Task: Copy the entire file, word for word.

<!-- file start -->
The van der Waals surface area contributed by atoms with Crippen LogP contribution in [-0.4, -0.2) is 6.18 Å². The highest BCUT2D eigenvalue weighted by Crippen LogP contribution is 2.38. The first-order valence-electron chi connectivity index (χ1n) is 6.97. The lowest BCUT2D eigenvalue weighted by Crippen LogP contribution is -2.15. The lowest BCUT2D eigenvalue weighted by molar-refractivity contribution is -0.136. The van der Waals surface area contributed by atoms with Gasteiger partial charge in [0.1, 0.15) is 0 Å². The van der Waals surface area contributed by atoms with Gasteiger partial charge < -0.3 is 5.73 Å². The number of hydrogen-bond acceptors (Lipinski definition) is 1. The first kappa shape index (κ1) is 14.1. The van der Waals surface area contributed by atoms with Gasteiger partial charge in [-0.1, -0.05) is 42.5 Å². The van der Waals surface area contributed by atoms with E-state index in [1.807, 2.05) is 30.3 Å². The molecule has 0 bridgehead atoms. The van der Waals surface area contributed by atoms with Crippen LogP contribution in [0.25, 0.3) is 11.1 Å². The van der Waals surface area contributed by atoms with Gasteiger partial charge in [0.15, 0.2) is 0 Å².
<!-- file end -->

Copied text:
The van der Waals surface area contributed by atoms with Crippen LogP contribution in [-0.4, -0.2) is 6.18 Å². The highest BCUT2D eigenvalue weighted by Crippen LogP contribution is 2.38. The first-order valence-electron chi connectivity index (χ1n) is 6.97. The lowest BCUT2D eigenvalue weighted by Crippen LogP contribution is -2.15. The lowest BCUT2D eigenvalue weighted by molar-refractivity contribution is -0.136. The van der Waals surface area contributed by atoms with Gasteiger partial charge in [0.1, 0.15) is 0 Å². The van der Waals surface area contributed by atoms with Gasteiger partial charge < -0.3 is 5.73 Å². The number of hydrogen-bond acceptors (Lipinski definition) is 1. The first kappa shape index (κ1) is 14.1. The van der Waals surface area contributed by atoms with Gasteiger partial charge in [-0.1, -0.05) is 42.5 Å². The van der Waals surface area contributed by atoms with E-state index in [1.807, 2.05) is 30.3 Å². The molecule has 0 bridgehead atoms. The van der Waals surface area contributed by atoms with Crippen LogP contribution in [0.25, 0.3) is 11.1 Å². The van der Waals surface area contributed by atoms with Gasteiger partial charge in [0.15, 0.2) is 0 Å².